It is just over 50 days since the anti-covid-19 strategy brought about the closure of places of gathering. After the initial shock, people began to improvise – and everywhere there was surprise at how well this was succeeding. There was joy at values, for so long forgotten [or taken for granted] – were now coming to the fore to the unexpected benefit – from the smallest unit [an elderly couple] to a big family. Modern technology came to the rescue – with people able to see and speak to the isolated or cocooned – celebrate birthdays and anniversaries –  neighbours coming together and discovering new friends.

But there was a special feeling of shock expressed when places of gathering came to include churches – with a surprising surge of protest throughout the country – even from those who say that they are not very religious.  Not since the end of the 17th century has a Government in Ireland issued such a decree – not since the Penal times – even if for a very different reason. This shock expressed itself not just in print – with some suggesting that it is a far cry from the bad-old-days the priests were beating the people into the church! – to to-day’s accusation that the bishops are beating people out of the churchesSomeone even went so far as to stage his protest with a sit-in [outside!] at a church door.

However, Priests in parishes have made great use of already installed webcams to celebrate daily and Sunday Mass – with sometimes greater attendance than in more “normal” times! While it was not possible for those who tuned in to receive Communion, it enabled them to remain “in communion” with the priest and for some to feel more connected with the whole community of their parish. I felt this very much as I linked in to our local parish for the funeral Mass of a friend last week – and later joined other parishioners and neighbours to salute the funeral cortege as it made its way to the local cemetery.

I came to ask myself why is it that, in these strange and challenging times – we can have a greater impression of “belonging” and “companionship” than when everything was close-at-hand – taken for granted – and oftentimes laid aside.

As I searched for an answer, as so often happens – along came the memory of the first reading of the previous Sunday’s Mass ……… in the Act of the Apostles we have St Luke’s eye-witness account of the life of the first Christians – who went as a body to the Temple every day – but met in their homes for the breaking of bread – sharing gladly and generously – praising God and looked up to by everyone.  It was the Church in microcosm at its beginnings.  To-day in these covid-19 times, we find the same reality enhanced by the macrocosmic closure of church buildings. United in the Spirit of the risen Christ – those early Christians gathered as children of the Father to give thanks to Him.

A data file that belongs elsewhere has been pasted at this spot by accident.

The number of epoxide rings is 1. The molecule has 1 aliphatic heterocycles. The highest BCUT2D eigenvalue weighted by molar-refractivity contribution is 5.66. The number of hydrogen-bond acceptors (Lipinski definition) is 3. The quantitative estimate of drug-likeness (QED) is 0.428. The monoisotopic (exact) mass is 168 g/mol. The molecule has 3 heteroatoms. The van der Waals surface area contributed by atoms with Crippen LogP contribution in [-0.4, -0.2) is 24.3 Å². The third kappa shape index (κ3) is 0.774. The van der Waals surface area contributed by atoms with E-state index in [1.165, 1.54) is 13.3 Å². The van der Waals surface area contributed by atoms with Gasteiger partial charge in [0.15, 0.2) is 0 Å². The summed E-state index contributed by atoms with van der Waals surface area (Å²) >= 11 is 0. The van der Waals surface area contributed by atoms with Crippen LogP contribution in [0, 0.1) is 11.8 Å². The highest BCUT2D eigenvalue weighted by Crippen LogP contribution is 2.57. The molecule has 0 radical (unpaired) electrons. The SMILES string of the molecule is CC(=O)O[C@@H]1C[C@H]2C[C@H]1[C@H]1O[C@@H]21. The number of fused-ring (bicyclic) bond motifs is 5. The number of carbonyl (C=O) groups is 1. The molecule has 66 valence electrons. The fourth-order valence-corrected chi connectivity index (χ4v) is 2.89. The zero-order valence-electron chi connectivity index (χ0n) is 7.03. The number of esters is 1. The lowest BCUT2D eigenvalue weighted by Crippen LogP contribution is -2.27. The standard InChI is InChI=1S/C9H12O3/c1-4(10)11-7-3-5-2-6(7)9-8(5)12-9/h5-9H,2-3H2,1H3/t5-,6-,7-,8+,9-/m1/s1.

Pope Francis is always talking about Family as domestic Church – where each member is called to make that ideal a reality in living out Christ’s command to love one another as I have loved you – with the love which I have with the Father.

Loving each other as Christ loved us first – is that not making Him present in my family? Is that not being Church?  Standing in front of the closed door of a church …… is this perhaps what we can come to learn – that our ordinary daily life can receive grace from what is celebrated inside. Might our being deprived of even the possibility of entering the teach pobal [the people’s house] not bring us to realize how important a role the celebration of the Eucharist plays in our lives?

Some time ago, in a gathering with families –  the Pope spoke directly to Grandparents – Parents – their Children:

Grandparents – you are the “insurance” of our Faith – like good wine,  you are the wisdom of the Church! You have the freedom of the Spirit …………. may the Lord always give us wise elders!

Parents – go forward in Faith – in Hope – with Love – to love your children and give them Hope with a strong Faith.

Young People – it would be sad if you lock youth in a safe – that youth would then get old in the worst sense of the word – it would become an old rag, something useless!  Youth is for taking risks – good risks, full of hope. It is meant to be staked on great things. Youth is meant to be a time of giving – of helping others to come to know the Lord! Don’t keep your youth to yourself – Get out there and share!

To-day sees the start of relaxation of restrictions – beginning with the release from Prison Cocoon all those wise Elders! Let us rejoice with little Anne Marie with a HIP! HIP!  – and look forward in hope to sunnier days …….  making sure that we continue to play our part in making life safer to-day to ensure a safe to-morrow!

 

Fr Michael Sheil SJ

Rector